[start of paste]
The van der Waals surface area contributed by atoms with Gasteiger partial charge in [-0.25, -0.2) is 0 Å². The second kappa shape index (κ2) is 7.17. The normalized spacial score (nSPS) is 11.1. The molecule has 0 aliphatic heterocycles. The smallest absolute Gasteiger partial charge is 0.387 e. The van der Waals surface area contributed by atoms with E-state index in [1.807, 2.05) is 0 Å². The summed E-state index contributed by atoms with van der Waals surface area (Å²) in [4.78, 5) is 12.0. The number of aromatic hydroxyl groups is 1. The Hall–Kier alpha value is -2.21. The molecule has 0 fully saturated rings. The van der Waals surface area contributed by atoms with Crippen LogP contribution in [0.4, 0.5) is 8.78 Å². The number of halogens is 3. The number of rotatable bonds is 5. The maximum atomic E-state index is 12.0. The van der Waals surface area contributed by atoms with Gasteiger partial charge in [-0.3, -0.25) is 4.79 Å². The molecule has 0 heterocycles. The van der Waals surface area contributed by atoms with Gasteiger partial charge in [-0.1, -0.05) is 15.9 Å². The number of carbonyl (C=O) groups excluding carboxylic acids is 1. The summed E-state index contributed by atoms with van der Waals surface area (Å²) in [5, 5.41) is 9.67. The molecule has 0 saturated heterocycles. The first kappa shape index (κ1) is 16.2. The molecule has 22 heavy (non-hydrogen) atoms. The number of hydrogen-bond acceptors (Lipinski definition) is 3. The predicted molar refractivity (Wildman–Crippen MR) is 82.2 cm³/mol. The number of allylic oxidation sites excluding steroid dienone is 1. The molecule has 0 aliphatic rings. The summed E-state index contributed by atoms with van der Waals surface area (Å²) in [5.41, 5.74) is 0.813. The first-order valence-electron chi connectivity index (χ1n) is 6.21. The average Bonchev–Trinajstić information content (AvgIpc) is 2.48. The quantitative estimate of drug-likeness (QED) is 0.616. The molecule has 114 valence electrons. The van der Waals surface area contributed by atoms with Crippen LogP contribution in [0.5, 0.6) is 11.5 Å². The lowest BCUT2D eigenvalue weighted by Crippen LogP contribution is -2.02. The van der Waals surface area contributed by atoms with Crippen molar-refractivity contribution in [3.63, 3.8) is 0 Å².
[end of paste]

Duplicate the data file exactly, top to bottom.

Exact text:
The van der Waals surface area contributed by atoms with Gasteiger partial charge in [-0.25, -0.2) is 0 Å². The second kappa shape index (κ2) is 7.17. The normalized spacial score (nSPS) is 11.1. The molecule has 0 aliphatic heterocycles. The smallest absolute Gasteiger partial charge is 0.387 e. The van der Waals surface area contributed by atoms with E-state index in [1.807, 2.05) is 0 Å². The summed E-state index contributed by atoms with van der Waals surface area (Å²) in [4.78, 5) is 12.0. The number of aromatic hydroxyl groups is 1. The Hall–Kier alpha value is -2.21. The molecule has 0 fully saturated rings. The van der Waals surface area contributed by atoms with Crippen LogP contribution in [0.4, 0.5) is 8.78 Å². The number of halogens is 3. The number of rotatable bonds is 5. The maximum atomic E-state index is 12.0. The van der Waals surface area contributed by atoms with Gasteiger partial charge in [-0.3, -0.25) is 4.79 Å². The molecule has 0 heterocycles. The van der Waals surface area contributed by atoms with Gasteiger partial charge in [-0.1, -0.05) is 15.9 Å². The number of carbonyl (C=O) groups excluding carboxylic acids is 1. The summed E-state index contributed by atoms with van der Waals surface area (Å²) in [5, 5.41) is 9.67. The molecule has 0 saturated heterocycles. The first kappa shape index (κ1) is 16.2. The molecule has 22 heavy (non-hydrogen) atoms. The number of hydrogen-bond acceptors (Lipinski definition) is 3. The predicted molar refractivity (Wildman–Crippen MR) is 82.2 cm³/mol. The number of allylic oxidation sites excluding steroid dienone is 1. The molecule has 0 aliphatic rings. The summed E-state index contributed by atoms with van der Waals surface area (Å²) in [5.41, 5.74) is 0.813. The first-order valence-electron chi connectivity index (χ1n) is 6.21. The average Bonchev–Trinajstić information content (AvgIpc) is 2.48. The quantitative estimate of drug-likeness (QED) is 0.616. The molecule has 114 valence electrons. The van der Waals surface area contributed by atoms with Crippen LogP contribution in [0.5, 0.6) is 11.5 Å². The lowest BCUT2D eigenvalue weighted by Crippen LogP contribution is -2.02. The van der Waals surface area contributed by atoms with Crippen molar-refractivity contribution in [3.63, 3.8) is 0 Å².